Tuesday, June 22, 2010

Don't blink.

There's a song that my dad likes to sing to me by Kenny Chesney called 'Don't blink'.
The words of this song echo how fast paced life is. Time is fleeting, and the more you try to cling on to the moment, the faster the wheels seem to spin. It's that pit in your stomach, the lurch of change and things you can never control. It's the flurry of butterflies and the living in the moment and embracing all that is to come.
This past week there has been a whirlwind of emotion and memories and celebrations as we've wrapped up the school year and said goodbye to the beloved Rumford family.
This is us at the beach for Teagan and Maddy's graduation.

The Rumfords have become such an integral part of bringing hope to Haiti this year, and we will miss them VERY much. Grant's presence at the clinic and his emergency services with the ambulance were a God send to Haiti this year. Sandy's work through HaitiOne and each of the kid's bright smiles and involvement in programs with the Hope House and church will leave a big hole in all of our lives. Please keep each of them in your prayers as they head home to Canada and begin again.
Watching them pack up has reminded me of my upcoming return home as well, which brings mixed feelings.
I have a lot of anticipation about flying home on July 1st (Canada day - good timing, eh?). I can't wait to embrace and catch up with so many loved ones, to take some long country drives, to share stories and pictures, and indulge in some tastes that I have missed. I am also relieved to come away and have more time to process the events following my return in January. Just last week I joined a team in their trip to Port-au-Prince to see the effects of the earthquake and on our return we stopped at the mass grave located in the mountains nearby Titanyen. This is where over 60,000 bodies from Port-au-Prince were buried. Had I known that this stop would be included in the trip, I wouldn't have jumped on the bus. In my mind, I was nowhere near ready to face this magnitude of a reality, but my will wasn't enough to keep the bus on the highway. We veered onto the goat path of a road and climbed up to a flattened piece of land on the mountainside. There was a cross made out of what looked to be rebar on the high point of the hill. The rest was a barren field, which symbolizes my feelings well. My fears and day by day grievances have faded, but there is still a lot under the surface. I trust that as I come away for a while, that there will be time to process and prepare for all that is to come as I return. Thank you for all of your prayers as I've been away and I can't wait to see you all and live in the blessing of my church family.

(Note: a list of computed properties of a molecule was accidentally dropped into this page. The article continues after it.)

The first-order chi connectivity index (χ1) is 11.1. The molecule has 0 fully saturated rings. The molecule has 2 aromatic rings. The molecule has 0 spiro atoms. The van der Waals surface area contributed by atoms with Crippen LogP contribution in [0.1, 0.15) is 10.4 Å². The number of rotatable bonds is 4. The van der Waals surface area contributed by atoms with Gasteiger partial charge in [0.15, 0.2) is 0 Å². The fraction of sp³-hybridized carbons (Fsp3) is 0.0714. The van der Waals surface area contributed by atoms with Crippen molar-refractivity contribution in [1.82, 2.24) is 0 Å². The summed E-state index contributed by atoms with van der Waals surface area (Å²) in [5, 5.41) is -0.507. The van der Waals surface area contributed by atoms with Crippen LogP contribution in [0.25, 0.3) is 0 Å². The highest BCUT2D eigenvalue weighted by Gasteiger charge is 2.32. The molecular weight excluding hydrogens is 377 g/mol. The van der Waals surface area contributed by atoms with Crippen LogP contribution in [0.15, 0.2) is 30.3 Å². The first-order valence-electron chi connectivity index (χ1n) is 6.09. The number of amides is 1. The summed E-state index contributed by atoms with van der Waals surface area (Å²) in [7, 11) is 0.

In the same way, the idea about packing up for 2 months while life continues on in Haiti isn't going to be easy. I know the goodbyes that I have to say aren't forever, but I will surely miss my other home. I feel like especially in the past 5 months, my relationships with the people of Haiti as well as the MOH Staff have gotten a lot stronger, and I will miss them all terribly. Seeing the bright eyes of village children as they wave. Sharing a Haitian meal with friends after church on Sunday. The steady stream of loved ones coming into my apartment and plopping on my couch. Making banana muffins with my students. Visiting the beautiful amputees in the patient ward. Fresh grenadia juice. Cold showers, acoustic music and a humming fan after a hot day. Mountain family visits and watching Poppy's watermelons grow. Hailing down a tap tap and crunching in. The most breathtaking sunsets and thunder clouds spanning the sky.

The road for this year's journey in Haiti is coming to an end and I stand amazed at all the Lord has done in Haiti and in my life. As I live out these final days I sing along with the song - I don't want to blink. I don't want to miss a moment. And yet just as the seasons change, I am confident that the Lord will have fresh provisions in store for whatever comes next.

Lord, you have been our home since the beginning.
Before the mountains were born and before you created the earth
and the world, you are God.
You have always been, and You always will be.
~ Psalm 90:1-2

Thursday, June 17, 2010

beach speech.

Tomorrow is our last day of school, and we will be celebrating it in style!

In honour of the grade 8 girls completion of the school year and their merge into grade 9 this coming September, we are dressing our best and having a ceremony on the beach. Over the past few weeks I've been writing a poem to sum up our year to read aloud for my students and their parents during our formal part of the day. I thought that I'd post it here for you to read and give you a glimpse of our fantastic year together!

beach speech!

i’d like to take some time today to give a tribute to my class,

each one that has been a part of a year that has gone so very fast!

looking back i am truly amazed at how far we’ve come,

so let’s go back for a moment to where we had first begun.

we overcame a lot of big hurdles together,

starting with our guesthouse classroom in september,

we worked amidst the wind, dust, diesel trucks and noise,